General America Capital Partners (GACP) splashed out $82m to acquire the club at the start of November, two days before Bordeaux earned their first European point of the campaign with a draw against Zenit. It sparked protests amongst sections of the fans as they believed the American hedge fund were only there to make a ‘quick buck’ without any knowledge (or care) for football, and the ill-feeling around the club only grew as the season slogged on.
A third-placed finish in the Europa League sent them crashing out at the group stage, before Gomes himself was dismissed in March with the club sat 13th in the table. Paulo Sousa was brought in but won just two of the final eleven games that season (including six straight losses through April and May), and finished a lowly 13th place.
Despite several years of steady building (or rebuilding) since their last Ligue Une crown, Bordeaux seemingly had managed to undo all of it after a couple of poor decisions. Fans knew that GACP had little interest in the club or knowledge of the sport, while the prior decision to up sticks from Stade Chaban-Delmas (their charming home of almost 80 years) and move to Nouveau Stade de Bordeaux in 2015 was detrimentally affecting the club.
It might not have been too bad; their still relatively new stadium is state-of-the-art, but they had abandoned the heart of the city to move north to the tip of it, housing a ground that they could not fill in a location that fans would not reach at a time when the only way was down. As performances dipped so did attendances, as a once smartly run club began to haemorrhage money at a rate of knots.
To arrest the slide, the likes of Malcom, Wahbi Khazri and Adam Ounas were sold between 2016 and 2018, but the ones which hurt most came during 2019/20. A product of the famed Bordeaux youth ranks, Jules Koundé was sold to Sevilla for £31.5m – a strong fee for somebody who had played just over 50 league games by that point, but one that reeked of poor future planning.
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Koundé (as shown this summer) was destined for the very top, but the figure places him 29th in the list of Ligue Une exports at the time of writing, behind the likes of Geoffrey Kondogbia, Michy Batshuayi and Michael Essien (a transfer which took place almost 15 years prior).
In December 2019, Bordeaux found themselves in the heady heights of third following a rampant 6-0 victory over a beleaguered Nimes side, but four straight defeats sent them tumblings towards 13th and later in the month things only got worse as the plot behind the takeover thickened.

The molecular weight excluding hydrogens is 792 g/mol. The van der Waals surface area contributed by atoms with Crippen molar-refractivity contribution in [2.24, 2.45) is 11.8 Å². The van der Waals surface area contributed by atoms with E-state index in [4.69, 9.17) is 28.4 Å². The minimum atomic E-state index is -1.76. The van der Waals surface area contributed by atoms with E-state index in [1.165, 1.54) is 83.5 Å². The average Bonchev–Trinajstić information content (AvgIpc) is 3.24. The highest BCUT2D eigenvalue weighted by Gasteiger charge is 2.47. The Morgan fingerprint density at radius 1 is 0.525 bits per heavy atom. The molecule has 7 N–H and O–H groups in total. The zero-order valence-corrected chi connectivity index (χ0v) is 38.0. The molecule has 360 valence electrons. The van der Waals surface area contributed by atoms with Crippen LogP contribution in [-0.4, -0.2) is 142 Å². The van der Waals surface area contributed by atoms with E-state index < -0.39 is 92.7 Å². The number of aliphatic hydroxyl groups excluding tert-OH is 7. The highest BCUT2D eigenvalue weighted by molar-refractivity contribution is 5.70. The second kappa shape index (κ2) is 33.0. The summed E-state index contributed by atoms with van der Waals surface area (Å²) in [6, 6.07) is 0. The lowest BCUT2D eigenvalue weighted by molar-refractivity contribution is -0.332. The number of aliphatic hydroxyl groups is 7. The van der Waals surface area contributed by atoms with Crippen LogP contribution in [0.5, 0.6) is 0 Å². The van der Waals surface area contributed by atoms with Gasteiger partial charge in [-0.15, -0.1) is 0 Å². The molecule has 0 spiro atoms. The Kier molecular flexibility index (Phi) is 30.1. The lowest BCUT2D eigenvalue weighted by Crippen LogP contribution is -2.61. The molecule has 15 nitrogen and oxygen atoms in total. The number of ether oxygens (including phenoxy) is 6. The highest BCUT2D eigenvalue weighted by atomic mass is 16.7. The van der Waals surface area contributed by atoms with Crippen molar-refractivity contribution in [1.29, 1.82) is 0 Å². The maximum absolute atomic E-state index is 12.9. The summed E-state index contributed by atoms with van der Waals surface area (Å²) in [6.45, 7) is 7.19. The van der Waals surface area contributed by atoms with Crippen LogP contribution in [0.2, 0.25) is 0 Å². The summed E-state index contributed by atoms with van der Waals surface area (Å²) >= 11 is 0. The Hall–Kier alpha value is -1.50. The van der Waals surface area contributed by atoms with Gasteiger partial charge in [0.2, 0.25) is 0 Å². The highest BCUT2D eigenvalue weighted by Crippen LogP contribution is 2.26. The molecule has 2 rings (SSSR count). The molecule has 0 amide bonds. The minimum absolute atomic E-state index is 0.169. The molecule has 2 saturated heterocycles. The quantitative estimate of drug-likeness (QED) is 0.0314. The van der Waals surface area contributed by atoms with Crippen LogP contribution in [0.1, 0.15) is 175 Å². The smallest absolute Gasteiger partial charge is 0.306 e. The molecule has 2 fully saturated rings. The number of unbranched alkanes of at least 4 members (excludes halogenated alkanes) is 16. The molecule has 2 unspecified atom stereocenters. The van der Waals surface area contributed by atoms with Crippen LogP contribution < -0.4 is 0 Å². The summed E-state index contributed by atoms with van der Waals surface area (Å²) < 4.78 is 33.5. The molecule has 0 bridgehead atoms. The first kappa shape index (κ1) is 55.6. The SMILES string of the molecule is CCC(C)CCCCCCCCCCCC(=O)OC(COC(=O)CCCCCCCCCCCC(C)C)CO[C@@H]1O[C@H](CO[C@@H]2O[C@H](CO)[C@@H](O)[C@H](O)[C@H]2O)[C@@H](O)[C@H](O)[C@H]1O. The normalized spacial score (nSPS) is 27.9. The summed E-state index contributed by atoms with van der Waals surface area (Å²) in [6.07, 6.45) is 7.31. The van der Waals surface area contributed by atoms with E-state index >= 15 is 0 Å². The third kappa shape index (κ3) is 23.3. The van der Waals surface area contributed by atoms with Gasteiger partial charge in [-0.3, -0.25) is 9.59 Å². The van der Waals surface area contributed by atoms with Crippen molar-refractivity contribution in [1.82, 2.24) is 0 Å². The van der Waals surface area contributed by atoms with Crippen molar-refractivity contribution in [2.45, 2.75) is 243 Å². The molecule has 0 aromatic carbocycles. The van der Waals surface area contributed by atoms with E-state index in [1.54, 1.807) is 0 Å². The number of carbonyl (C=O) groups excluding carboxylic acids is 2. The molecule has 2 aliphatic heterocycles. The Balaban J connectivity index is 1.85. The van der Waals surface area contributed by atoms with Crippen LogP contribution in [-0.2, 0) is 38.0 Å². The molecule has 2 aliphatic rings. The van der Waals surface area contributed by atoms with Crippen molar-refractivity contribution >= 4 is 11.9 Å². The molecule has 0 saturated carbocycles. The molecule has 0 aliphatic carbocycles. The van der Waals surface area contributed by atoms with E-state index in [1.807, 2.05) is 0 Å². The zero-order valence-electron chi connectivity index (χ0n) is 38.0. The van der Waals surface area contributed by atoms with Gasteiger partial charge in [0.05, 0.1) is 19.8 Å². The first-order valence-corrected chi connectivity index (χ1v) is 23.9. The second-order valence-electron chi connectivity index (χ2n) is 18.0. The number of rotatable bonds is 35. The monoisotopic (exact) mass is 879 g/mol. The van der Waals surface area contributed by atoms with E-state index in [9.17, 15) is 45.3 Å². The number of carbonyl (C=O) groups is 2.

As it turned out, GACP were heavily bankrolled by investment firm King Street Capital (KCP) and Fortress Investment Group (FIG), and so only retained a 14% stake in the club but all ‘veto rights’ on major decisions. The groups fell out about the running of the club and so KCP bought out GACP – the nightmare before Christmas.
In January 2020, Bordeaux said goodbye to their second world-beating youth product in the space of just six months, as Aurélien Tchouaméni departed for fellow Ligue 1 side Monaco for just £16m as the club’s faithful’s worst fears were being realised right before their eyes.
Foreign investment groups and hedge funds getting involved in football clubs brings plenty of scepticism, but especially in France at that time. They were around the corner from a lucrative television rights deal between Media Pro and the Ligue de Football Professional (LFP), meaning that clubs could afford to borrow money (as GACP did from KCP and FIG), safe in the knowledge that a mouth-watering €780 million was headed their way each season.
But 2020 was tortuous for not only Bordeaux but the entirety of Ligue Une (PSG aside). The Covid-19 pandemic sunk practically all other teams to their knees and curtailed the campaign which ended with the club in 12th, before the Media Pro deal was terminated as they failed to cough up the necessary funds by the end of the year.
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KCP pulled all funding in preparation for this and, to only add to their popularity, took it upon themselves to change the historic ‘Girondins de Bordeaux’ badge to one which simply read ‘Bordeaux Girondins’, further infuriating a now disillusioned fan base.